“Now that each one of us has had six months to consider this pandemic and to make our own judgments about it, surely it’s time to relax the rules so that individuals can take more personal responsibility and make more of their own decisions about the risks they’re prepared to run,” he told the audience.
He said that the goal in the responses to coronavirus had shifted from flattening the curve, so as not to overwhelm hospitals, to one of complete eradication, which he said was impossible.
“Governments have justified it as following the expert advice as if this has always been clear or as if we should be ruled rather than merely guided by unaccountable experts,” he said.
“It’s amongst us, we can’t get rid of it … realistically the only way to entirely eliminate the virus is to lock yourself off from the world indefinitely and I just don’t think that is realistic.”
He blamed governments for panicking and then becoming trapped in “crisis mode” for longer than necessary, “especially if the crisis adds to their authority or boosts their standing”.
“Much of the media has indulged virus-hysteria with the occasional virus-linked death of a younger person highlighted to show that deadly threat isn’t confined to the very old or the already-very-sick or those exposed to massive viral loads,” he said.
He said the curfews in Victoria and the ban on people from travelling more than five kilometres from their homes was the most severe lockdown tried anywhere in the world outside Wuhan.
The Victorian government won a six-month extension of its powers to declare the coronavirus pandemic an ongoing state of emergency, following a marathon debate in State Parliament on Wednesday night.
The extension of the powers allows the government to declare a state of emergency in rolling four-week blocks.
Victoria’s surge in cases in July and August forced Mr Andrews to pursue a ‘suppression’ strategy, which, like an ‘elimination’ strategy calls for drastic measures to limit the spread of the disease.
Unlike ‘elimination’ the goal isn’t the outright erdication of the occurrence of COVID-19, which would involve more drastic measures for longer, and, as New Zealand has shown, could prove difficult to accomplish nonetheless.
Mr Andrews has ruled out pursuing elimination.
Mr Abbott said when he was federal health minister he prepared for pandemics and shutting down parts of the economy was always in the mix of policy responses.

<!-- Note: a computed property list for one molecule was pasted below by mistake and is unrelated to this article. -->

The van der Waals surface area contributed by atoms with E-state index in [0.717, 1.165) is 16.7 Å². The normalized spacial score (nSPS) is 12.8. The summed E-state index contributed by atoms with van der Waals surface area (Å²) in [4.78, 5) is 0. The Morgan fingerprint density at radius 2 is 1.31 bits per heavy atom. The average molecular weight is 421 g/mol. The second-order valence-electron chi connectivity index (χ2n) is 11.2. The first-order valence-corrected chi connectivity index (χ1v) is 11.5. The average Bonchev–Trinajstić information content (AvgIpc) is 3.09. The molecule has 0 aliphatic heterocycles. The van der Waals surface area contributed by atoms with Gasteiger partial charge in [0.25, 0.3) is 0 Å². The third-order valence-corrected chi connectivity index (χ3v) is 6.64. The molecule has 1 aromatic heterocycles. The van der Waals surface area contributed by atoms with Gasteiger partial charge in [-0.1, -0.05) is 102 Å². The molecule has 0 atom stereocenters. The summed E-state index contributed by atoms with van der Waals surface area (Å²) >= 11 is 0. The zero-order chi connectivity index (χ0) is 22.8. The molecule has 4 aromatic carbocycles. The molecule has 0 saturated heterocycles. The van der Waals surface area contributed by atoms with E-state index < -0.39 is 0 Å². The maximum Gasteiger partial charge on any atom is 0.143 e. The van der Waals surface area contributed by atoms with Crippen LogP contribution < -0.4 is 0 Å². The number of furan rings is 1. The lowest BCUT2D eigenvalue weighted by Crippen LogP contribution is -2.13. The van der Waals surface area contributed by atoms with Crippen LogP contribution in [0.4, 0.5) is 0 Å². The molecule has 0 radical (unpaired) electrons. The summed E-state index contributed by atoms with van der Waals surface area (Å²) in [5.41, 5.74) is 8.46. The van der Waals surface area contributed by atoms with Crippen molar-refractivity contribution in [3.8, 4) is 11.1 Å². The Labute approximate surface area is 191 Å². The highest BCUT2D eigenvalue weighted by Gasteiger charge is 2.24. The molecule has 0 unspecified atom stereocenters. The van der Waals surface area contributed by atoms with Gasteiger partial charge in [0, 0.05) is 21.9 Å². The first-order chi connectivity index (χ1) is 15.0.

But he said he never contemplated ordering people to stay home.
“In any serious pandemic, people would naturally avoid going out unnecessarily,” he said.
“And where they did, it would be for some vital reason: work that couldn’t be done from home, essential supplies, and compassionate visits.”
Appearing later before the Commons’ Foreign Affairs committee, Stewart McDonald, an MP with the Scottish National Party questioned Mr Abbott about his use of the phrase “health dictatorship”, a term also used by the QAnon, far-right online conspiracy group.
Mr Abbott said he was not aware of QAnon and used the reference to describe the “very draconian restrictions” imposed in Victoria.
“To save lives presumably?” McDonald said. “For our own good in the judgement of Victorian Premier and the Victorian government.”
The Conservative chair of the committee then shut down Mr McDonald’s questions saying they were irrelevant to the work of the committee.
Mr Abbott, who successfully sought an exemption from the ban on Australians leaving the country, raised the possibility of the international border being reopened around Christmas – the same time Prime Minister Scott Morrison said he believed state border closures would be removed.
Speaking in Melbourne before Mr Abbott’s speech, Mr Andrews promised to outline separate road maps for lifting regional Victoria and metropolitan Melbourne out of their respective stage three and four lockdowns on Sunday.
He has said he hopes the state border closures are relaxed in time for Christmas.
“We have to stay the course on this so we’ll have as close to normal a Christmas Day as possible. All the sacrifice, the hard work that we have done, that has to count for something,” Mr Andrews said. He has previously said the lockdown imposed was not an easy decision to make but a necessary one.
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Latika Bourke is a journalist for The Sydney Morning Herald and The Age, based in London.